soon to be going back to normal, especially when the population isn't vaccinated to the extent they should be, paula. >> we'll see what happens in the coming days. thanks to you both. global health officials keep making the case that the best way to combat the pandemic, of course, is to get more people vaccinated. it's becoming more and more urgent that the spread of the delta variant is now taking hold. but many people, as you know, remain hesitant and refuse to get their shots. heidi larsen is director of the vaccine confidence project at the london school of tropical medicine and hygiene. she joins me now from edinburgh sco scotland. there are people who can't be convinced. you and i both know them. but those who aren't actually anti-vaccine, just hesitant, please let us know what works best in your opinion to try and get them to get those shots. >> well, it's quite a spectrum of different reasons, but i think the first thing we need to
do is understand what their particular issues are, what their concerns are because then we can try to address them. sometimes actually they're far more practical than we assume. they just don't know where to get the vaccines, or it's -- you know, they need a bit of support to get there. they can't take time off from work. but then more of the hesitancy tends to come from safety concerns and other related stories they've heard. there are risks with vaccines, and that's a challenge for us as a scientific community. but it's such a minor risk relative to the threat of the virus, and trying to put that in perspective in a way that's somehow relevant to their lives. but i think we do need to listen to what people's concerns are because one of the problems has been we've kind of thrown information at this problem, and that's not what they're looking for. >> so is that part of the issue, though, is to validate concerns
and then move from there in terms of trying to get them to finally overcome that hesitancy and get the shot? >> absolutely. i mean just being able to express their concerns, be reassured or, you know, if they do have questions. i think we haven't had enough time for those conversations. in general with vaccinations, but particularly in the context of covid where, you know, people are fragile. it's been a long year and a half. >> it definitely has. in terms of the groups that are hesitant, okay, we know young people, for instance, and it's showing up in the data. young people have been hesitant, and for a variety of reasons. what puzzles me is groups like even health care workers that at times have been hesitant. that's borne out in research here in the united states and elsewhere. why? why are these particular groups so skeptical, groups that you'd think would be clamoring to get a vaccine? >> yeah. we assume a lot about health care professionals.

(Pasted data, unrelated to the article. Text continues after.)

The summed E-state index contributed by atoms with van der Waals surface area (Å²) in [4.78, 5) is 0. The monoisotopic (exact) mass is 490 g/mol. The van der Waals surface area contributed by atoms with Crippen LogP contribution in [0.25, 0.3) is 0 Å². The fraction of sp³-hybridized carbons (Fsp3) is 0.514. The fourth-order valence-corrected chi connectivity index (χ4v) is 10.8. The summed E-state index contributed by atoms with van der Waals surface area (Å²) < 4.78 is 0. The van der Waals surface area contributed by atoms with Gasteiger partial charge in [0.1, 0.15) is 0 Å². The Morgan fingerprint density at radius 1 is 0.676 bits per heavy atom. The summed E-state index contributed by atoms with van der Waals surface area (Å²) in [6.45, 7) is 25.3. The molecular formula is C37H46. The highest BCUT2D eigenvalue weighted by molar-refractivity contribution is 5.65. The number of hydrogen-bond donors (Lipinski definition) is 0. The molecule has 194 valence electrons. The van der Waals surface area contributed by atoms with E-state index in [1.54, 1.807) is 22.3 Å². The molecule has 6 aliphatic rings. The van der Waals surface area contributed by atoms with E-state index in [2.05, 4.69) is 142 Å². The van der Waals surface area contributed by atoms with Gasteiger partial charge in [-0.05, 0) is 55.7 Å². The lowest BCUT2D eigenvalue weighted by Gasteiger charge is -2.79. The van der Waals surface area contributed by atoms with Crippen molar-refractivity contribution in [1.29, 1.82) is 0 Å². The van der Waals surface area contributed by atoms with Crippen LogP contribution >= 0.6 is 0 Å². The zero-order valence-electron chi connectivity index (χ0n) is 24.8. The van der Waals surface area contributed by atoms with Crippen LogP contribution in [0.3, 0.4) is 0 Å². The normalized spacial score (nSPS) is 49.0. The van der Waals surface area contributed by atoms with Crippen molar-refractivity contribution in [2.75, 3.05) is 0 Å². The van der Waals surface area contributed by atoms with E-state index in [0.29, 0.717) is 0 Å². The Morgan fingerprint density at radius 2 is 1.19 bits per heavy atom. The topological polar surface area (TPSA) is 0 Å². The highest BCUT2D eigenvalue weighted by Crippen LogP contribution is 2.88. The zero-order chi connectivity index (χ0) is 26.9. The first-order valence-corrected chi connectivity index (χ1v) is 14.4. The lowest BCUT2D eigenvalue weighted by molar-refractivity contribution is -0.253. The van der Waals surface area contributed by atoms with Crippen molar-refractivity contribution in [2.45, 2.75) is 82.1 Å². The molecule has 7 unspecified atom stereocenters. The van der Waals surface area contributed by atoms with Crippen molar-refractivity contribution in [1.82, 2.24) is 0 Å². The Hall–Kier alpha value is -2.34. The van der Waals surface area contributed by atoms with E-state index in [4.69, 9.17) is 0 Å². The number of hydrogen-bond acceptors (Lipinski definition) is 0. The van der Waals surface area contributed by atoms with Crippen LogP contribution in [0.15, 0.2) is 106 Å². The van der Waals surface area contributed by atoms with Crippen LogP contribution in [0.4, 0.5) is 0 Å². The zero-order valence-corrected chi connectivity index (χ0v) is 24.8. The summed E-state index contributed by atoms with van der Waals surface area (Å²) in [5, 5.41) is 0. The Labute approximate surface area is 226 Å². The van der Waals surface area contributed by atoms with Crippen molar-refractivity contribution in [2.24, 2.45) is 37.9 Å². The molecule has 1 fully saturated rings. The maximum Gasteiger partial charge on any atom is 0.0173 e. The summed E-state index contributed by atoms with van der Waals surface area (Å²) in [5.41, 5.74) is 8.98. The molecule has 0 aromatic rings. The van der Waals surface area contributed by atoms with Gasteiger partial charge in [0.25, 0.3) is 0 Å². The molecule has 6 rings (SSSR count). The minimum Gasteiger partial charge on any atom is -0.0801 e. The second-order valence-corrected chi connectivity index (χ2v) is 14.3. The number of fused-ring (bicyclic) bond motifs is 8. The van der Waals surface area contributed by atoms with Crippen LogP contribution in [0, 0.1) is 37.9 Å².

we do see that this is more of an issue with nurses than doctors. in a number of our studies, when we do ask why, they often just refer to the safety concerns. maybe it's because they're more exposed, more on the front lines of the safety research. but actually that should make them more confident in terms of perspective. but we have to remember that these are also, as they say, these are people too. they go home to communities, families, and other influences outside of their workplace, and they have the same human factors, you can call it, that other people do. so i think that we need to listen to that. i think what's the challenge, then, is can you require people to have them? i think in certain cases, it's reasonable to require health workers to get vaccinated or, you know, they either take a
furlough -- i mean they take some leave, or they work in a different type of area. this delta variant is hyper contagious, and you really don't want to be -- i think reminding the responsibility to not only protect yourself but protect your patients, protect those around you. and the word "protection" in looking at billions and billions of vaccine conversations around the world, the one word that resonated so positively in vaccine conversations is the word "protection", much more than stopping disease, much more than stopping the spread. protection really seems to resonate with people in a more empathetic and positive way. the one thing that we found in all these conversations is that the one thing that people react negatively to is any suggestion of moral responsibility. that really creates kickback.